Acid reflux is a very common problem. However, it is also one that is not always spotted at first by its sufferers, given the wide range of symptoms that it can produce, and which may lead many people to initially conclude that another condition or disease is to blame.
More than 60 million Americans are thought to experience acid reflux at least once a month. Below, we’ve detailed the condition’s most frequent symptoms.
Acid reflux occurs when the valve at the entrance of your stomach – known as the lower esophageal sphincter (LES) – doesn’t close all the way, as it should do as soon as food passes through it. This can lead to acid produced by your stomach backing up into your esophagus.
Heartburn is the most common symptom of acid reflux, manifesting as a painful burning sensation in your chest. While heartburn can sometimes be merely uncomfortable and at other times more painful, its severity does not necessarily signal that lasting or permanent injury has been caused to the esophagus.
Sometimes, traces of the aforementioned stomach acid may reach as high as the back of your throat or mouth, resulting in a bitter or sour taste in your mouth, possibly accompanied by a burning sensation in the throat and mouth.
You may know this symptom better as indigestion. It’s a burning feeling and discomfort in the upper middle part of the stomach, and is associated with a wide range of its own symptoms, from heartburn and a bloated feeling to an upset stomach and vomiting or burping a lot.
These symptoms should not be ignored, given that they could indicate another disorder known as peptic ulcer disease. Ulcers can cause various chronic symptoms and may occasionally bleed. In the worst cases, an untreated ulcer could even burrow right through the stomach, resulting in perforation, which is a medical emergency.
This is the term given for the feeling of food, liquid or bile moving up your throat instead of down. Vomiting can even occur, although this is rarely seen in adults.
For infants and children with gastroesophageal reflux (GER), however, it’s a different matter – they may repeatedly regurgitate, although this is often harmless and perfectly natural in infants below 18 months of age. The National Digestive Diseases Information Clearinghouse (NIDDIC), for example, has said that about half of all infants experience reflux before they are three months old.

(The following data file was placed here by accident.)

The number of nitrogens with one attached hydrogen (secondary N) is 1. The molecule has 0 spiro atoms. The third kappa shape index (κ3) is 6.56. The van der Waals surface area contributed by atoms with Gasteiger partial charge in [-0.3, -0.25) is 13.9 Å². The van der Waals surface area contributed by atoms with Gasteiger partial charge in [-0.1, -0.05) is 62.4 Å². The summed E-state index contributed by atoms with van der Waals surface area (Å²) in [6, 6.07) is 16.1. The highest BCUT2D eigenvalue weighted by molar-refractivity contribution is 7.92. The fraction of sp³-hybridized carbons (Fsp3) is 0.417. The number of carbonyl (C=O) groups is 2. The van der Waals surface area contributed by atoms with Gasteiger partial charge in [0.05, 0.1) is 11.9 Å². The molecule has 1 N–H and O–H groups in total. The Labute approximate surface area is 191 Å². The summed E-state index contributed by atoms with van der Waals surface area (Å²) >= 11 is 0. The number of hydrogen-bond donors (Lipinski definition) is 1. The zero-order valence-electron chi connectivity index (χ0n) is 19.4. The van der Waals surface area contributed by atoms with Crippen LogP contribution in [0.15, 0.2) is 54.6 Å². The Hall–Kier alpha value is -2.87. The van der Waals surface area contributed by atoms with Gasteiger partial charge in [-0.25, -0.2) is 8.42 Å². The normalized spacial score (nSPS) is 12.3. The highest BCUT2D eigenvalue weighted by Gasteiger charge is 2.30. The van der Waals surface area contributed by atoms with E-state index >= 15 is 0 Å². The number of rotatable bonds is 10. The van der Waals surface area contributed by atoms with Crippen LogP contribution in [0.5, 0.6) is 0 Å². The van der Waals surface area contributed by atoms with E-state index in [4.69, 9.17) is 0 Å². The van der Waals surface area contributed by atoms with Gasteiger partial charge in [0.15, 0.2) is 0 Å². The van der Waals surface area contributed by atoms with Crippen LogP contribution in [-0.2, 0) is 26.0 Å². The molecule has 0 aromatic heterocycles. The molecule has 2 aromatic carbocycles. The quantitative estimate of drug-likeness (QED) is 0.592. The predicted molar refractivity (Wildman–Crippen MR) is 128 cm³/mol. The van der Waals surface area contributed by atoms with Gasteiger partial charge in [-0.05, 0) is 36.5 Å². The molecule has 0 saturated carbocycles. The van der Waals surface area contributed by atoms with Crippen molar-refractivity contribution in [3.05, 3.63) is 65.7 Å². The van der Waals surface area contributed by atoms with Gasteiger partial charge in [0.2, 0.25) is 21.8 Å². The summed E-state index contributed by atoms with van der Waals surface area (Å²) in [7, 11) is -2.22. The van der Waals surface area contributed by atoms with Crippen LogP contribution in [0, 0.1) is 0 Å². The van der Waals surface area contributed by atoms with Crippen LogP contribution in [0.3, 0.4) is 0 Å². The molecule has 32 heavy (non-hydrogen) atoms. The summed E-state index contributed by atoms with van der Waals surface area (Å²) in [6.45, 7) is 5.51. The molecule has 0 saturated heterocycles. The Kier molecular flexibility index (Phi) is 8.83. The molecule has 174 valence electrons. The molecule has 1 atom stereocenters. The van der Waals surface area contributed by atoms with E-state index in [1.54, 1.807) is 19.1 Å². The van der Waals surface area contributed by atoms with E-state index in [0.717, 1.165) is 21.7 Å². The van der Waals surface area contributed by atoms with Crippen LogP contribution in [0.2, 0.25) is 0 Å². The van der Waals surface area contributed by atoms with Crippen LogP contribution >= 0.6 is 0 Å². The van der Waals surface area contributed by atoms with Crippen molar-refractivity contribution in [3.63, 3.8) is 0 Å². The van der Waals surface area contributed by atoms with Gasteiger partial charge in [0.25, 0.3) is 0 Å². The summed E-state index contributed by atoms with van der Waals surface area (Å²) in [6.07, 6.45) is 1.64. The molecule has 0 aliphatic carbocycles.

If your voice is starting to crack, your initial instinct may be that you are in the early stages of a cold. However, it could also indicate heartburn.
That’s because your vocal chords can be irritated by stomach acid that seeps into your esophagus. So if you do sound more husky than usual and it occurs after you have eaten, we would – if we were you – be very suspicious of acid reflux.
Often accompanying the aforementioned hoarseness is a sore throat, which arises due to the escaped stomach acid causing irritation to the throat. You may also experience the sensation of a lump in your throat.
So how can you be sure that a given sore throat can be attributed to acid reflux instead of a cold or flu? Well, it’ll ache only after meals, can also be chronic and won’t be accompanied by other symptoms like sniffling or sneezing… unless you just happen to have a cold or the flu at the same time, of course.
A reflux-related dry cough can occur in both children and adults. It may arise due to stomach acid getting into your lungs, meaning that you feel the need to repeatedly cough or clear your throat.
If such coughing happens immediately after eating – thereby leading you to suspect acid reflux – you may wish to discuss with your doctor the idea of having a pH test performed. It’s an outpatient procedure that measures how much acid is in your esophagus over a 24-hour period, so that you can determine whether you have acid reflux.
There is an oft-mentioned relationship between acid reflux and asthma, although the nature of that relationship – for example, whether frequent heartburn may actually cause asthma to develop in a person – is unclear.
Nonetheless, there can be little doubt that such symptoms as coughing and wheezing can be worsened by stomach acid irritating your airways.
Nausea is one of those symptoms that seem to be associated with pretty much every condition or disease going – so if it’s your only symptom, you may not exactly initially attribute it to acid reflux.
Yet, for many sufferers of acid reflux, nausea is literally their one symptom. So if you experience nausea and nothing else and it comes on straight after meals, you should certainly strongly consider that it could be acid reflux.
Your mouth suddenly producing more saliva than usual could be another indicator of acid reflux, as it may be your body’s way of trying to wash out an irritant in the esophagus. It’s a phenomenon known as water brash, and the nerves and reflex used are the same as those used for vomiting.
As you can see, the symptoms associated with acid reflux are much broader than you may have initially guessed. Nonetheless, by keeping yourself educated on such symptoms and watching for them if you do feel unwell after eating, you will be able to determine so much sooner that acid reflux is the likely problem.
Why not share your thoughts in the comments section below about your own experiences with acid reflux and how you have dealt with it? We’re sure that your insight will be much-appreciated by our readers!